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Monday, December 09, 2019 {{ new Date().getDay() }}


The Wildflowers Still Will Bloom

My annual order of wildflower seeds arrived in the mail, and I've never been so eager to start something new — something beautiful and immune to the virus taking so much away.

I love reading aloud the names of the flowers that, in theory, will thrive here in northeast Ohio.

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Take Heart, For The Sake Of Your Children


This has become too rare, I suddenly realized — this unscheduled gift of a moment.

I was sitting on the small sofa in our front room, watching our 3-year-old granddaughter Carolyn as she arranged a family of toy mice on top of the trunk that doubles as a coffee table. She was softly singing a made-up song, seemingly oblivious to me until I heard the ending: “…and Grandma is right there, watching me.”

She looked up at me and smiled. “I see you,” I said.

Her soft mention reminded me of what her mother, Liz, had once yelled during a family gathering when she was 5 years old. “When I say, ‘Please pass the grandmother,’ it means I want some attention.”

I didn’t know Liz back then. I didn’t even meet her until the year before I married her father, when she was still a teenager. Nevertheless, I know many of her and her sister’s funny quotes from childhood because, for more than a dozen years of his single parenthood, Sherrod wrote down their exchanges in his “Funny Book.” By the time I met him, the “Funny Book” had become a cherished family heirloom. He hand-copied every page, twice, so that he could give each daughter a copy on her wedding day.

Early in my columnist career — 16 years ago, to be precise — I wrote about Sherrod’s “Funny Book,” in the hope that it would inspire others to start their own books for the children in their lives. Back then, I used to share personal stories fairly frequently, on the advice of my editor, Stuart Warner. Revealing the less political parts of me, he argued, might close the distance with more conservative readers who thought we had nothing in common.

Maybe they hated my views on abortion, for example, but could appreciate stories from my life as a single mom. The same people outraged about my long support for same-sex marriage might see themselves in my love for Springsteen and Motown, my faith in the comforts of a denim jacket and my over-the-top affection for my dog. Some of my favorite reader letters begin with, “I hate your politics, but…”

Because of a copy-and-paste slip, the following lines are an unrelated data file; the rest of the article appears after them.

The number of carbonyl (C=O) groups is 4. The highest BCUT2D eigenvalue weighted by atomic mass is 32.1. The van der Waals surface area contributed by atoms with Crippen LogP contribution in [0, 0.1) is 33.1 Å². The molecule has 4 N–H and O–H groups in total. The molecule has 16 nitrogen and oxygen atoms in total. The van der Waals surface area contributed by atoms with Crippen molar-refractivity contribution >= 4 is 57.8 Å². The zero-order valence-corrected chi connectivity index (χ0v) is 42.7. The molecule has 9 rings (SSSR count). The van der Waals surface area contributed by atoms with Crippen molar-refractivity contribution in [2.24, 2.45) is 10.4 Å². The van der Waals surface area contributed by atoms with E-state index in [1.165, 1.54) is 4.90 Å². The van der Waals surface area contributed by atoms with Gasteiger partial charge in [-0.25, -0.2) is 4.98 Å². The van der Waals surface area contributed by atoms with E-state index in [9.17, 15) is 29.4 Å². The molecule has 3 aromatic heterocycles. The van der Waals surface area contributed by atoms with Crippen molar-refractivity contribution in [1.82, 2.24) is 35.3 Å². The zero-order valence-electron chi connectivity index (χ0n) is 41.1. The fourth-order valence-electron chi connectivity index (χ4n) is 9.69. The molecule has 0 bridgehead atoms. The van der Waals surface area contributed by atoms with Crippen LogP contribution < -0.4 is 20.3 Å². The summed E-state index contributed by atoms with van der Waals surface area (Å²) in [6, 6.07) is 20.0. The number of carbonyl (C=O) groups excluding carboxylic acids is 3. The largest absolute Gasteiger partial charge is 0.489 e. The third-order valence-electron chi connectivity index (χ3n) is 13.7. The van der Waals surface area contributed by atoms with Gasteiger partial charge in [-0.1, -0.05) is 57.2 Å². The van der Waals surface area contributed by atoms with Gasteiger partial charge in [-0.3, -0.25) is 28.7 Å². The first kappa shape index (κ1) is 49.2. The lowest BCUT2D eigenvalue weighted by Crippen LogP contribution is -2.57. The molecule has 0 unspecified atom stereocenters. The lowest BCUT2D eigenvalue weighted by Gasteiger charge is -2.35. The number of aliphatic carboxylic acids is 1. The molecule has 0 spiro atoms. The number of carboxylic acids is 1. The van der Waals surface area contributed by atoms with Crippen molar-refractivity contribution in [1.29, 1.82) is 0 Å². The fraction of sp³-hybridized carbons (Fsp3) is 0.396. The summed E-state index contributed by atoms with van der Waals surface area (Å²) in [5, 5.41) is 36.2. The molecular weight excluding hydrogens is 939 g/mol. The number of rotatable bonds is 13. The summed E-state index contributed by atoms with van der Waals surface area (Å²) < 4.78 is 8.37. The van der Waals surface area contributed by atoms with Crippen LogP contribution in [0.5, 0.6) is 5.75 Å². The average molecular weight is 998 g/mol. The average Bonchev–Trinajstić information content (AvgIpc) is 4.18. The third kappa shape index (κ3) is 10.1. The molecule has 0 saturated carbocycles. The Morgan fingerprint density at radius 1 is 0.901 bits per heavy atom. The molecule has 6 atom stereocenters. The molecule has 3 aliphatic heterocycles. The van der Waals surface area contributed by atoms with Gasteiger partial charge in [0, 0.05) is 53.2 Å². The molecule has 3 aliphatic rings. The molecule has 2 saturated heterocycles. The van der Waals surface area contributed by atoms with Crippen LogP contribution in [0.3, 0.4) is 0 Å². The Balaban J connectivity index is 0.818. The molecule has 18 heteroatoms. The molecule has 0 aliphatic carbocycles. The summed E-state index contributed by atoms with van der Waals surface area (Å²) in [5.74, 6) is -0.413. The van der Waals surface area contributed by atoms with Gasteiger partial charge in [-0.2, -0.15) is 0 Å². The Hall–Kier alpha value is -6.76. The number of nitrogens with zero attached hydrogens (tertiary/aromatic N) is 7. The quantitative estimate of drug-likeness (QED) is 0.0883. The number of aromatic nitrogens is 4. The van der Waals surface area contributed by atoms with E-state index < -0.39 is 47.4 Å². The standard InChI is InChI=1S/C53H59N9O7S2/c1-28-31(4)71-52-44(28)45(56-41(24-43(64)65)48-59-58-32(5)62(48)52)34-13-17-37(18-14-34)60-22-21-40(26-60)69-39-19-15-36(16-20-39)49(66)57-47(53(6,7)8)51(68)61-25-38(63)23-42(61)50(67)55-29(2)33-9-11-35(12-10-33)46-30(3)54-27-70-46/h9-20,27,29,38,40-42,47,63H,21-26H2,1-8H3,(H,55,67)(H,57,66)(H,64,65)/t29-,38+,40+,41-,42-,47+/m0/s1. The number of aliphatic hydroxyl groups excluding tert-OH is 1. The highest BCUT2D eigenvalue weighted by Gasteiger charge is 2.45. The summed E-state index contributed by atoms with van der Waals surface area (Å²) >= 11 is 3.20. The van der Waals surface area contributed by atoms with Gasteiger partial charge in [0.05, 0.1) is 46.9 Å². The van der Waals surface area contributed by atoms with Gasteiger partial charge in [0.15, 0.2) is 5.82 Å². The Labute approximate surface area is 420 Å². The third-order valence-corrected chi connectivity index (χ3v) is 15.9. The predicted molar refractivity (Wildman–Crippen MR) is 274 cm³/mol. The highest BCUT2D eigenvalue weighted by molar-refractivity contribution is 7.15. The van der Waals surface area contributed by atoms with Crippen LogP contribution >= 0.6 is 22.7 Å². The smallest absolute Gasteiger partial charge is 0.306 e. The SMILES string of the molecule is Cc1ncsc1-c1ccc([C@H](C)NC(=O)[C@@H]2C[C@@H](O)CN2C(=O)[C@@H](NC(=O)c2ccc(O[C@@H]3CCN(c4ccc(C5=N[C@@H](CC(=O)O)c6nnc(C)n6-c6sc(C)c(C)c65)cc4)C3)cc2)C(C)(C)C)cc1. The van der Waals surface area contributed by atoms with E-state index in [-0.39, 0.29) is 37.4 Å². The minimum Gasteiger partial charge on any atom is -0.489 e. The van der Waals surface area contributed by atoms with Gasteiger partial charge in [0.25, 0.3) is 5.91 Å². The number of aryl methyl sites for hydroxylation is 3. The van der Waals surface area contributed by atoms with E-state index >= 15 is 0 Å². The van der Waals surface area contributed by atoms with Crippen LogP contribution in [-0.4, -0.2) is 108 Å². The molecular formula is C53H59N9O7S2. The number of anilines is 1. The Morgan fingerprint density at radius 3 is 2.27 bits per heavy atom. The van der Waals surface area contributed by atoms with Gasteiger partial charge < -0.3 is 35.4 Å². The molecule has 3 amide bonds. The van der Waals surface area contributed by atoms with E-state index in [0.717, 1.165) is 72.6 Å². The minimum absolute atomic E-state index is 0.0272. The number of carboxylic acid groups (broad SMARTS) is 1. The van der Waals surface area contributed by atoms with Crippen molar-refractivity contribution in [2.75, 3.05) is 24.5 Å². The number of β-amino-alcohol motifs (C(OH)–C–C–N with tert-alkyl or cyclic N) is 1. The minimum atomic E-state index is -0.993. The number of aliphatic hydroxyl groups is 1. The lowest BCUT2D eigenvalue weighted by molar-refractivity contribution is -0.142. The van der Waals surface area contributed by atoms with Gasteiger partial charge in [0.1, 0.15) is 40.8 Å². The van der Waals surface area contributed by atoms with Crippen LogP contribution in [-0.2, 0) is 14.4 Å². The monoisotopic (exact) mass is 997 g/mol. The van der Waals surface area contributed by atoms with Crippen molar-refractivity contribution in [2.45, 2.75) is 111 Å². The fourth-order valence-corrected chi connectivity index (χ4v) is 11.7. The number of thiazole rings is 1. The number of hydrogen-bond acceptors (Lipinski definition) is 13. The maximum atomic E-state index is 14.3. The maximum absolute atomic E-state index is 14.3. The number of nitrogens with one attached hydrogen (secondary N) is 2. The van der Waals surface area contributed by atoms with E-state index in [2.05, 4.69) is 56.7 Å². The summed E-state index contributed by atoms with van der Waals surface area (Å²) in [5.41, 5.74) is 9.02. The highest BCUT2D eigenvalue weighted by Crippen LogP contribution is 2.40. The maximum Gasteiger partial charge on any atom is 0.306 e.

In the last three years or so, I’ve lost touch with that part of myself as a columnist. Our country is in crisis, and sides are bitterly drawn. After Donald Trump was elected, I started thinking that virtually every column I write must deal with Very. Serious. Things.

Well, what could be more serious than the state of our hearts?

When our first grandchild started talking, I bought a leather-bound notebook. The “Grandparents’ Funny Book,” we call it, and it is slowly filling with stories of our seven grandchildren’s lives.

Page 14: “Grandma,” 3-year-old Jackie said as I was cooking at the stove, “sometimes I say #*@^ and I’m not supposed to.”

Fortunately, I’d had prior warning of this new habit. “Well,” I said, “sometimes I say #*@^, too, and I’m not supposed to. How about we both agree to stop saying it? Deal?”


Page 5: In the summer of 2012, Sherrod was walking 4-year-old Clayton into preschool.

Clayton: “Grandpa, wanna know a secret?”

Sherrod: “Sure, buddy.”

Clayton: “I go a lot faster if you stop saying, ‘Go faster.'”

Page 21, thanks to a Facebook post from son-in-law Matt: “Lately, Leo has been waking up in the morning and joyously screaming: ‘It’s the next day! Look, the sun is out! It’s the next day!'”

Reading these pages full of our grandchildren’s words slows my pulse and reminds me why I’m still in the fight. It sounds cliche to say you want to have the right answer when your grandchildren one day ask what you did during this time in our country — until you imagine being on the receiving end of that question. It turns out that the mother who never wanted to let her children down is now the grandmother who hopes to make their children proud.

As I am writing this, I am on a flight to visit my 3-year-old grandson Milo and his younger sister, Ela. My daughter’s birthday is tomorrow, and this trip is a surprise, thanks to her husband. I used to think no one could love my Cait enough, until I met Alex.

Milo and I have big plans. We discussed over FaceTime last week what we would bake for his mother’s birthday. “Mommy wants a cake and cupcakes,” he assured me. “She needs both.”